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Start-up aims nanotube memory at iPods, phones and servers

NRAM to rise in '08

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SC07 The thought of introducing filthy carbon nanotubes into an ultra-sensitive fab has blocked the rise of so-called NRAM or Nano Random Access Memory. Thanks, however, to a refined cleansing process and relentless browbeating start-up Nantero thinks it has mainstream semiconductor players close to giving NRAM a try. In fact, the company is promising that NRAM could appear in consumer goods next year.

Quite frankly, we're skeptical that Nantero's plans will advance at the predicted pace. The company finds itself in the "emerging technologies" section of the Supercomputing conference alongside an optical networking research effort at IBM and D-Wave's quantum computer. When you're still "emerging" at a show where cutting edge technology is commonplace, then there's plenty of room between your company and broad acceptance.

That said, Nantero has been plugging away at NRAM since 2001 and believes it has developed techniques capable of easing potential partners' concerns.

Viable NRAM products could provide a real boost to governments, businesses and consumer device makers. The NRAM technology makes it possible to create cheap, dense, energy-efficient non-volatile memory. And, unlike non-volatile Flash, NRAM does not degrade after 10,000 to 1m writes.

Nantero's approach to making the NRAM gear starts with carbon nanotubes bought from a variety of suppliers. The company works to remove the numerous impurities present in the nanotubes via a proprietary process where the nanotubes are suspended in a solution.

The cleansed nanotubes are then arranged in two layers where a bed of parallel nanotube rows sits in silicon with another set of perpendicular nanotube rows above it. To get 1s and 0s, Nantero puts the carbon tube molecules in and out of contact with each other by pumping in an electrical charge that makes the tubes bend via van der Waals forces.

When the tubes are apart, you get a 0, and when they're connected with a lowered electrical resistance, you get a 1.

So far, Nantero has crafted prototype devices with up to 10bn suspended nanotube junctions on one silicon wafer. And the company can produce these wafers using standard semiconductor manufacturing gear.

"It's just kind of a direct materials replacement," Gerry Taylor, director of government special projects at Nantero, told us.

Speaking of government projects, the Feds have a lot of interest in NRAM because of its longevity and density. Flash, while glorious, does degrade over time as insulators wear down due to charge fluctuations. Memory loss on a satellite or weapons system can be a real pain.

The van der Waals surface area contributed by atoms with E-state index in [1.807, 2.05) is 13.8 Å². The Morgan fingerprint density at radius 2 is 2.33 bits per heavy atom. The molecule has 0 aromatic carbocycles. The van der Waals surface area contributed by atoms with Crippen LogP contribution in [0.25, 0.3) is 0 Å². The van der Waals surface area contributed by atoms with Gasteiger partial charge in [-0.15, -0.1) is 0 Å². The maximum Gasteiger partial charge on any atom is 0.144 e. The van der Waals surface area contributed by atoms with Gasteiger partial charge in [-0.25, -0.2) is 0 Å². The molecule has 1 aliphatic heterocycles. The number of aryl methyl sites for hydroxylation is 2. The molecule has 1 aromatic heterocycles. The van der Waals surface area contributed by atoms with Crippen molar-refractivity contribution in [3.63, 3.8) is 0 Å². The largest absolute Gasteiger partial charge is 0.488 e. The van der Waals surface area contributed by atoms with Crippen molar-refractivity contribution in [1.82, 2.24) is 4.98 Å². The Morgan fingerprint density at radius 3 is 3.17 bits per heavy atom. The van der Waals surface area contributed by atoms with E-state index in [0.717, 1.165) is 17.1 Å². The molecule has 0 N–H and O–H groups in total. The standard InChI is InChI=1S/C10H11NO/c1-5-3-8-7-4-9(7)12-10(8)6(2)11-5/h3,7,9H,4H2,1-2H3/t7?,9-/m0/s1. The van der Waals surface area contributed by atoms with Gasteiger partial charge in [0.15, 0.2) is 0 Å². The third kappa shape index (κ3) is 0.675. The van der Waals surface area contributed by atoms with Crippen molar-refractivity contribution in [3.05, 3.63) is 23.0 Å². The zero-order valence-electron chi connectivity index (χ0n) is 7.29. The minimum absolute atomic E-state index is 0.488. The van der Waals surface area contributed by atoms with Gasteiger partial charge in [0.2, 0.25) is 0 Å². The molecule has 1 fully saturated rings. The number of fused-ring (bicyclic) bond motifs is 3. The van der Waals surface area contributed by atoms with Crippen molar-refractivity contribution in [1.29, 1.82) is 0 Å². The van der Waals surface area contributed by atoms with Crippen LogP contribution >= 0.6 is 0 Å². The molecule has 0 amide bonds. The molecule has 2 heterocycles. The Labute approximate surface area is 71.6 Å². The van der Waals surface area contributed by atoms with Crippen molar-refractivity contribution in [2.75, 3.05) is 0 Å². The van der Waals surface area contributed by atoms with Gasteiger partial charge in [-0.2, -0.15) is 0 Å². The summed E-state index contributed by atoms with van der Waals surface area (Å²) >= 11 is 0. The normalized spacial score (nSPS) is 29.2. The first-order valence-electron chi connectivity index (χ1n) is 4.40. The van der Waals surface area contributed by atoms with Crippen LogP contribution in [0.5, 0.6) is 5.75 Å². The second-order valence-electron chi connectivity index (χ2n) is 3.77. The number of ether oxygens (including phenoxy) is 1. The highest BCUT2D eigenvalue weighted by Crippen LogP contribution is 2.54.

If the NRAM play works, Nantero expects the memory to replace, Flash, DRAM and hard disks. "Possible uses include the enabling of instant-on computers, which boot and reboot instantly, as well as high-density portable memory - MP3 players with 1000s of songs, PDAs with 10 gigabytes of memory, high-speed network servers and much more," the company says on its web site.

"Flash is a very good market for us to jump into," Taylor said. "We're better than or equal to flash in basically every category."

It's flash that Taylor expects NRAM to replace in "one to one and a half years."

Nantero has attracted the attention of some big name tech players, including HP, LSI and ON Semiconductor. These companies are either experimenting with NRAM in their R&D labs or actually trying to produce NRAM chips.

Nantero will rely on licensing out the NRAM technology rather than producing devices on its own and claims a deep patent portfolio to keep its techniques safe from competitors.

While NRAM sounds lovely, other companies are working on competing technology such as FeRAM (ferroelectric RAM), MRAM (magnetic) and PRAM (phase-change). ®

Register editor Ashlee Vance has just pumped out a new book that's a guide to Silicon Valley. The book starts with the electronics pioneers present in the Bay Area in the early 20th century and marches up to today's heavies. Want to know where Gordon Moore eats Chinese food, how unions affected the rise of microprocessors or how Fairchild Semiconductor got its start? This is the book for you - available at Amazon US here or in the UK here.

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